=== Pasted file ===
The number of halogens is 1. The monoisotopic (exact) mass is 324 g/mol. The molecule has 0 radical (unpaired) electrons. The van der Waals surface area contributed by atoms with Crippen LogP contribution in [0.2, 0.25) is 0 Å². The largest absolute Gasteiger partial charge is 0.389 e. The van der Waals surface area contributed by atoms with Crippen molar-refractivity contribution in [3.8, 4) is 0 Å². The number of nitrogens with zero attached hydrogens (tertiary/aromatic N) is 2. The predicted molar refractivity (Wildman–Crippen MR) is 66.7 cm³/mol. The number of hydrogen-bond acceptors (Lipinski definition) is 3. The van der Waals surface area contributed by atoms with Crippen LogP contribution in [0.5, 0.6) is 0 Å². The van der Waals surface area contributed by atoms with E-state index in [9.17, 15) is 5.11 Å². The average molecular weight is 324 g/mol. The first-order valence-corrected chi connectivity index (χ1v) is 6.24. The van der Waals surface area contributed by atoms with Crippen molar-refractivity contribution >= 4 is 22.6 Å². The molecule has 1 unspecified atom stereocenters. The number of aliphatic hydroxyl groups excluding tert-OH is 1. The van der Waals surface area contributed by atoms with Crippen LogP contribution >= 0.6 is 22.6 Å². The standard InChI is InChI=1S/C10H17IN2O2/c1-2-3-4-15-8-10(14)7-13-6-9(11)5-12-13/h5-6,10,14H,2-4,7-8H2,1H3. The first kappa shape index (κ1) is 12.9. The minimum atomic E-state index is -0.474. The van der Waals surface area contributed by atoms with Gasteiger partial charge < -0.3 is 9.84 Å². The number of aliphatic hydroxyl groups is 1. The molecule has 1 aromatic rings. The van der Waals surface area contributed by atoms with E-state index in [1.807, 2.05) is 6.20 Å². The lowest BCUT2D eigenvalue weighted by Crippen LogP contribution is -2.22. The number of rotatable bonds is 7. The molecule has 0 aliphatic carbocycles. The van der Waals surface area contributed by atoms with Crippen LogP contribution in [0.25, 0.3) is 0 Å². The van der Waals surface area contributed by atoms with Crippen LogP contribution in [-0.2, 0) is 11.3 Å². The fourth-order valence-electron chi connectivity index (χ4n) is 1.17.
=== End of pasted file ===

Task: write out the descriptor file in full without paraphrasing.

The number of halogens is 1. The monoisotopic (exact) mass is 324 g/mol. The molecule has 0 radical (unpaired) electrons. The van der Waals surface area contributed by atoms with Crippen LogP contribution in [0.2, 0.25) is 0 Å². The largest absolute Gasteiger partial charge is 0.389 e. The van der Waals surface area contributed by atoms with Crippen molar-refractivity contribution in [3.8, 4) is 0 Å². The number of nitrogens with zero attached hydrogens (tertiary/aromatic N) is 2. The predicted molar refractivity (Wildman–Crippen MR) is 66.7 cm³/mol. The number of hydrogen-bond acceptors (Lipinski definition) is 3. The van der Waals surface area contributed by atoms with Crippen LogP contribution in [0.5, 0.6) is 0 Å². The van der Waals surface area contributed by atoms with E-state index in [9.17, 15) is 5.11 Å². The average molecular weight is 324 g/mol. The first-order valence-corrected chi connectivity index (χ1v) is 6.24. The van der Waals surface area contributed by atoms with Crippen molar-refractivity contribution >= 4 is 22.6 Å². The molecule has 1 unspecified atom stereocenters. The number of aliphatic hydroxyl groups excluding tert-OH is 1. The van der Waals surface area contributed by atoms with Crippen LogP contribution >= 0.6 is 22.6 Å². The standard InChI is InChI=1S/C10H17IN2O2/c1-2-3-4-15-8-10(14)7-13-6-9(11)5-12-13/h5-6,10,14H,2-4,7-8H2,1H3. The first kappa shape index (κ1) is 12.9. The minimum atomic E-state index is -0.474. The van der Waals surface area contributed by atoms with Gasteiger partial charge < -0.3 is 9.84 Å². The number of aliphatic hydroxyl groups is 1. The molecule has 1 aromatic rings. The van der Waals surface area contributed by atoms with E-state index in [1.807, 2.05) is 6.20 Å². The lowest BCUT2D eigenvalue weighted by Crippen LogP contribution is -2.22. The number of rotatable bonds is 7. The molecule has 0 aliphatic carbocycles. The van der Waals surface area contributed by atoms with Crippen LogP contribution in [0.25, 0.3) is 0 Å². The van der Waals surface area contributed by atoms with Crippen LogP contribution in [-0.2, 0) is 11.3 Å². The fourth-order valence-electron chi connectivity index (χ4n) is 1.17.